Big Dish

Dallas dish of the week: Braindead Brewing smoked tempeh sandwich

Dallas dish of the week: Braindead Brewing smoked tempeh sandwich

BrainDead Brewing tempeh sandwich
Try the tempeh, you'll like it. Photo by Marc Lee

Editor's note: Every week, we'll spotlight a culinary treat found around Dallas-Fort Worth — whether it's a new opening, a dish at a restaurant, or a grocery find.

Dish: Smoked tempeh sandwich
Location: BrainDead Brewing, Deep Ellum

BrainDead is the Deep Ellum brewpub opened in 2015 by superstar trio Sam Wynne, Jeff Fryman, and brewer Andrew Huerter. Three years later, they're humming along with a big lineup of craft beers brewed in-house, and a menu of sandwiches, tacos, and fun starters to pair with your beer.

A few months ago, they hired Taylor McCreary, a former sous chef at Whiskey Cake, who has applied a layer of professional sheen to the operation of the kitchen, and who is working up some new menu items for the fall.

BrainDead has always had a few vegan items on the menu including vegan queso. They're also fortunate to have some super vegan baking skills in the kitchen via sous chef Malikei Hetherington, and are regularly rolling out some keen muffins and baked goods.

But they've recently introduced some new items including vegan nachos, tacos, a tempeh sandwich, and zucchini noodles.

The tempeh sandwich is generous and unique, with lots of sauce and stuff going on. It's really not like anything else, but if you're trying to imagine something, it's sort of like a very messy BLT but without the L or T. Or the B for that matter, but the tempeh has a smoky thing and bottom line, it's a sandwich and it's on toast.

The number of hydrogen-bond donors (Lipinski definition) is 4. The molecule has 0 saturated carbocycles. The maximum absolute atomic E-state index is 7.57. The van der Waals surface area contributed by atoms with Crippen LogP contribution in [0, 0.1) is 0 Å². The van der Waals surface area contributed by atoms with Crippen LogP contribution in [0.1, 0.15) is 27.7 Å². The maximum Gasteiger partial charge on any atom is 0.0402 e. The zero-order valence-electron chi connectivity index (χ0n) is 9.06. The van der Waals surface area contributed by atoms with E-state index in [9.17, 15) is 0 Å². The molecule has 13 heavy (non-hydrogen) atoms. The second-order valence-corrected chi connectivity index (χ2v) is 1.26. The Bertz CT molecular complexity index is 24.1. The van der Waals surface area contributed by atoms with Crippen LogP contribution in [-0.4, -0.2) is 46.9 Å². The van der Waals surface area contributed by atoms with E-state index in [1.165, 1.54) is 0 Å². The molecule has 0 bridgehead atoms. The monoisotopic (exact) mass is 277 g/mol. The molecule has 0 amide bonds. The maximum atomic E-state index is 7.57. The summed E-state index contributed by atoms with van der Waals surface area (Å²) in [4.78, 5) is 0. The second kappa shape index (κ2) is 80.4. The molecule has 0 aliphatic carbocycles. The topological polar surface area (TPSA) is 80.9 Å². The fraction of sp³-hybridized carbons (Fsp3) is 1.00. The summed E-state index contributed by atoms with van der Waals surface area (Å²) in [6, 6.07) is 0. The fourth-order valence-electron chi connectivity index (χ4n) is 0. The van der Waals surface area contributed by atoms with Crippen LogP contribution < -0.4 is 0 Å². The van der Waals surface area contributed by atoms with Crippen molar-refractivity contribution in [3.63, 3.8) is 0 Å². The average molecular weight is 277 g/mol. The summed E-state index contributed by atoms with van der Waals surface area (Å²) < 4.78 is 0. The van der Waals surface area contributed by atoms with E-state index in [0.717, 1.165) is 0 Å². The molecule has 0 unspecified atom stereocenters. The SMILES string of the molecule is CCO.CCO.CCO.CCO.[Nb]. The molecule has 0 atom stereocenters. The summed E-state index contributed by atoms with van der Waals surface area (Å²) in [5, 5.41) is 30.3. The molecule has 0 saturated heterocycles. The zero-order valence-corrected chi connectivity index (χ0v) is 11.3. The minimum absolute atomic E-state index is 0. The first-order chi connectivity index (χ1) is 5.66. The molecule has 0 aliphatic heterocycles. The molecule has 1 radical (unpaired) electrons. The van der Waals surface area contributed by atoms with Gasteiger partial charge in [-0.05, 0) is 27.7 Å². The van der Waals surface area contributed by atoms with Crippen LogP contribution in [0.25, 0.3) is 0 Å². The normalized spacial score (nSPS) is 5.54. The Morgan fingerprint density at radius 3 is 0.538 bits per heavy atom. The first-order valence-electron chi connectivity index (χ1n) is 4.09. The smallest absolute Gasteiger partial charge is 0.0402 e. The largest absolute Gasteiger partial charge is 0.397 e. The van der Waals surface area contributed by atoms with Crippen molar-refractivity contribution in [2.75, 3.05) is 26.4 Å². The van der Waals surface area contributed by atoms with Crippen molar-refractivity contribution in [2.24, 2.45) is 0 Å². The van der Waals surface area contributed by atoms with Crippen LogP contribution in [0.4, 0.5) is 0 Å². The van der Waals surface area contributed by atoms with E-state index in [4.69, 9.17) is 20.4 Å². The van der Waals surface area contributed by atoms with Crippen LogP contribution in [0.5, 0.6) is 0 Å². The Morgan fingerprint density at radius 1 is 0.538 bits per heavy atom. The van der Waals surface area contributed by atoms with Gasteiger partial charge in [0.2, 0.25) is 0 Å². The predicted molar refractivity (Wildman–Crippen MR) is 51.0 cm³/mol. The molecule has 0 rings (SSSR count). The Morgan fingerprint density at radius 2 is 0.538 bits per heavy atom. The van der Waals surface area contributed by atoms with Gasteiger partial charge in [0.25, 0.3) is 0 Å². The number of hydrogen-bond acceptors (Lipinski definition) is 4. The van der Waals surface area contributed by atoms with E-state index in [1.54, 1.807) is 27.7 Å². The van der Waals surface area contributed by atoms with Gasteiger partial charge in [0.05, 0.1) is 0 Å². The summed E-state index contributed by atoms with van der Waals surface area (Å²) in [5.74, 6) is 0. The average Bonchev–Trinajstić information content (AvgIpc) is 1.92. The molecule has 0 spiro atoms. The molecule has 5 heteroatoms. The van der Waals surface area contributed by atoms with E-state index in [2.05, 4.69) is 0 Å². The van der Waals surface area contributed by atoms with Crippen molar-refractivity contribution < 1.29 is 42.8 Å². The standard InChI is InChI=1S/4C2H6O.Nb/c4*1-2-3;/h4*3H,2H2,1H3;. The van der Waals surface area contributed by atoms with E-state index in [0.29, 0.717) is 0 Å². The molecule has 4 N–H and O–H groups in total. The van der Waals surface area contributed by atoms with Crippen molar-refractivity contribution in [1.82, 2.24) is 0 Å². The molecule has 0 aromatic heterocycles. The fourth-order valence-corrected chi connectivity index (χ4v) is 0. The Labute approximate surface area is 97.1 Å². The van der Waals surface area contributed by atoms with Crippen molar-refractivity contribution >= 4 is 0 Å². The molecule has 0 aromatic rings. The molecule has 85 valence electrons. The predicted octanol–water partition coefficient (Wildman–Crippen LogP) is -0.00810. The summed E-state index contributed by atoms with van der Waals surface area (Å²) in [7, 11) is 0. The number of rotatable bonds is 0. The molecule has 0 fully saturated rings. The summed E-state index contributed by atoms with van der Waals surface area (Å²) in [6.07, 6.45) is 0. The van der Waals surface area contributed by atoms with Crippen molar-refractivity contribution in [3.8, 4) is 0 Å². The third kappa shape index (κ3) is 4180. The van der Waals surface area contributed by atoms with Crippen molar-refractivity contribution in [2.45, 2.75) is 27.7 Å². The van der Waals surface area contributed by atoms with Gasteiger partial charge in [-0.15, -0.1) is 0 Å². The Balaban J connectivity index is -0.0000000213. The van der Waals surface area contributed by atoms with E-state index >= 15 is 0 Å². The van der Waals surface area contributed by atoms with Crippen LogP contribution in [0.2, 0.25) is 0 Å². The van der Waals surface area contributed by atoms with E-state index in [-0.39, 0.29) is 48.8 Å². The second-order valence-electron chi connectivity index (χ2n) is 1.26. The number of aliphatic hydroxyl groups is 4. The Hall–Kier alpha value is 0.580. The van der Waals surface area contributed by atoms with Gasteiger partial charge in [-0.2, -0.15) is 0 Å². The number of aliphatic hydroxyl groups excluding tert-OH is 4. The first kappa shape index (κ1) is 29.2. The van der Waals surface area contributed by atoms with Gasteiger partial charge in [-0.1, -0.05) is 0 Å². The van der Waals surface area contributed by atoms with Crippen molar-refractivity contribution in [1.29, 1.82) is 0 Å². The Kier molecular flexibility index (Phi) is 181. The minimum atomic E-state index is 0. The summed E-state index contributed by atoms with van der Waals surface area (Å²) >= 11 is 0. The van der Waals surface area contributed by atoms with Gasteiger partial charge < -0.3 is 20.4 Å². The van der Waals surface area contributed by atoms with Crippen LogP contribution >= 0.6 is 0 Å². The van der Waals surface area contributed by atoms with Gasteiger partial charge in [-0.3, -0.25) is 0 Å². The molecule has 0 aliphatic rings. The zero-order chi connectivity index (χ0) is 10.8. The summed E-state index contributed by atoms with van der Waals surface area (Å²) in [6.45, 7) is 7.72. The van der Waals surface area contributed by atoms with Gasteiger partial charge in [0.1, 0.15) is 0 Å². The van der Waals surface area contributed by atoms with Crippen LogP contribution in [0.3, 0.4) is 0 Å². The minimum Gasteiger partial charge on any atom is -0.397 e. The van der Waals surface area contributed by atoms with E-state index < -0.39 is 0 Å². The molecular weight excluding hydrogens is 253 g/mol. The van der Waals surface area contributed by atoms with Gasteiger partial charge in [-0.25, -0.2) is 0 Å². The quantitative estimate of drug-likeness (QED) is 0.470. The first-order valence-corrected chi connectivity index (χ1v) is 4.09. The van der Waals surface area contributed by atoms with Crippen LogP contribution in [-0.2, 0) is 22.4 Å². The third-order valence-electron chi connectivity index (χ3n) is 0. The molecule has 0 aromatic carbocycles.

Their treatment of the tempeh begins with a quick submersion in the smoker. Then they slice it into matchbox-size rectangles and saute it to order. They also saute onion, bell pepper, and garlic until soft, then toss the whole shebang in a smoky sauce, heavy on the liquid smoke.

They place it on grilled Empire Baking Co. sourdough bread; Empire always improves the scene wherever it goes. The bread is spread with an avocado puree. So when you dig in, you get the toasted bread, you get the chewy tempeh with lots of smoky flavor, you get the sauteed veggies, and you get arugula.

Like Empire Baking Co. bread, arugula always improves the scene wherever it goes.

The bread can be dry around the edges; this could maybe be improved with one more spoon or two of the avocado puree. Either way, it's good.

It comes with sweet potato chips, but definitely get the French fries, tossed in a paprika-cayenne seasoning. The fries are also made in-house and cut to a perfect 3/8-inch width so that they're not McDonald's-skinny but not fat either. Some are golden rectangles and others are end pieces with the skin still on.

They come with a spiced ketchup which is also probably made in-house, and bravo for that, but ketchup is maybe one of those things you don't want to embellish.

If you're lucky, you'll get the amazingly attentive Adelaide as your server; and if you're there long enough, you'll probably get a visit to your table from Jeff or Sam.

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